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Dandelion: benefits, active ingredients, and contraindications of dandelion
Dandelion: benefits, active ingredients, and contraindications of dandelion

Dandelion: benefits, active ingredients, and contraindications of dandelion

Date: December 20, 2019

The taraxacum (Taraxacum campylodes), also known as "dandelion" or  "lion's tooth", is a rather common plant in the meadows and the countryside, so much so that we hardly notice when we look down at its beautiful sun-yellow flower and its jagged edges, which vaguely resemble the teeth of a feline. The dandelion is known for the particular feature that, after flowering, forms a soft "seedhead" on the top of the stem, composed of many achenes, which all children remember having blown with a wish.

The dandelion, however, is not just any herb: it hides a medicinal soul and medicinal properties known and used for centuries by traditional medicine, especially in the form of herbal tea, decoction and mother tincture.

Dandelion: benefits and healing properties

In past centuries, dandelion has been defined as a liver remedy, an ally for wound healing and as a stimulant of diuresis (a quality which has been confirmed by contemporary phytotherapy studies).

The millennial traditional Chinese medicine considers the dandelion as a useful medicine to:

  • support liver health,
  • stimulate the cleaning of the urinary tract,
  • promote bone and joint health.

In many ancient medical texts, dandelions are also recommended to treat infections, skin problems such as eczema and joint pain.

Today's herbal medicine considers dandelions a natural remedy with a detoxifying action on the liver and gallbladder. In particular, the leaves are used to help kidney function and as a draining against water retention, as well as being a support for digestion.

The notoriety of this healing herb derives above all from the fact that the dandelion root has excellent purifying properties, stimulating the biliary, hepatic and renal functions, that is, activating our "excretory organs" (liver, kidneys, skin) used for transformation and disposal of toxins through feces, urine, sweat.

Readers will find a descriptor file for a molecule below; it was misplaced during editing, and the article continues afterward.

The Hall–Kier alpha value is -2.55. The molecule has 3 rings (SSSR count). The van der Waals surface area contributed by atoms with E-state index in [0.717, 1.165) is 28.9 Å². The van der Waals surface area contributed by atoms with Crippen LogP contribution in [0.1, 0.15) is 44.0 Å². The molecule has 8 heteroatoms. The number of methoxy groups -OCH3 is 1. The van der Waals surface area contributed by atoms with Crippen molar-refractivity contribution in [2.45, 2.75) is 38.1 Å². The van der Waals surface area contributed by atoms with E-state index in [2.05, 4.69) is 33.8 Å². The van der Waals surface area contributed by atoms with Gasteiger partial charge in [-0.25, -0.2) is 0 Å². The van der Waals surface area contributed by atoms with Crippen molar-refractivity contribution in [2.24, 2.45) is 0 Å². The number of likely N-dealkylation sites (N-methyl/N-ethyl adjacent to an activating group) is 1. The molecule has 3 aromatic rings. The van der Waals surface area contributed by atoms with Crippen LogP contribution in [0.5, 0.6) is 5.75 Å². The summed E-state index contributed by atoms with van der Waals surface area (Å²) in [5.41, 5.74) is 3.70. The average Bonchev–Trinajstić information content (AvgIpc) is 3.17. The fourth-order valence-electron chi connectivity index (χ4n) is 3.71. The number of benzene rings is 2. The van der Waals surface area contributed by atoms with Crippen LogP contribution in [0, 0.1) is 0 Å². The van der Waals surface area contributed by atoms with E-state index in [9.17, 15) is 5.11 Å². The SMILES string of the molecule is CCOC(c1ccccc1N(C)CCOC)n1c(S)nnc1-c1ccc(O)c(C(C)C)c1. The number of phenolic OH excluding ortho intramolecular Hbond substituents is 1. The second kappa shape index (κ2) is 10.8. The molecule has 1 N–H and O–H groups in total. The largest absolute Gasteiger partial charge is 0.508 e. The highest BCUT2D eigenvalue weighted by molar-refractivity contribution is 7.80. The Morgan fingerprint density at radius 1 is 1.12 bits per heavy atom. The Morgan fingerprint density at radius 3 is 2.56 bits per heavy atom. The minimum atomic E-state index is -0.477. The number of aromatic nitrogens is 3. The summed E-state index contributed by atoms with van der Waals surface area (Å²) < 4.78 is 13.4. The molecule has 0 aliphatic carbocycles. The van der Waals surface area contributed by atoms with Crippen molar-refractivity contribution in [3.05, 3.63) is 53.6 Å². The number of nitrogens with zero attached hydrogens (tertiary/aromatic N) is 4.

Active ingredients of dandelion

These beneficial actions at the body level derive from the particular composition of the active ingredients of dandelion, which give the plant, especially the root, tonic, and digestive properties.
The dandelion root contains:

  • vitamins A, B1, B2 B3, C, E, K;
  • alpha and beta carotene;
  • beta-cryptoxanthin;
  • lutein;
  • zeaxanthin;
  • minerals such as calcium, sodium, iron, phosphorus, magnesium, zinc and selenium;
  • tannins;
  • caffeic and coumaric acid;
  • inulin, a prebiotic fiber that nourishes the bacterial flora and improves intestinal transit.
  • Potassium and flavonoids that have a draining action in the kidney and stimulate the production of urine and the drainage of excess fluids.

Perhaps the most important active ingredient of the taraxacum is taraxacin, a bitter compound that stimulates the gallbladder to contract to increase bile flow thereby stimulating purification. Its stimulating secretory action is not limited to bile, but stimulates the secretions of all the glands of the gastrointestinal system (saliva, gastric, pancreatic, intestinal juices) as well as the muscles of the digestive system, slightly promoting the secondary laxative action.


Besides, dandelions can be capable of promoting immunological function and enhancing the immune response of the lymphatic system. The nitric oxide (NO) contained in it is involved in the regulation and defense processes of the immune system and in fact, acts as an intracellular messenger stimulating the phagocytic activity of the cells.

When use is recommended

This "pool" of highly purifying, anti-inflammatory and detoxifying substances is the cure-all that made the taraxacum known to traditional medicines. The bioactive components favor the elimination of waste (sugars, triglycerides, cholesterol, and uric acids) making the dandelion a "hepatoprotective" plant, very suitable in case of:

  • liver failure,
  • jaundice,
  • gallstones.


The lion's tooth is contraindicated in case of gastritis, ulcer and predisposed hypotheses. There have been interactions with some medicines such as diuretics and to highlight that it can interact with NSAIDs (nonsteroidal anti-inflammatory drugs). Those who undergo this type of therapy always consult their doctor in any case before any other supplement.

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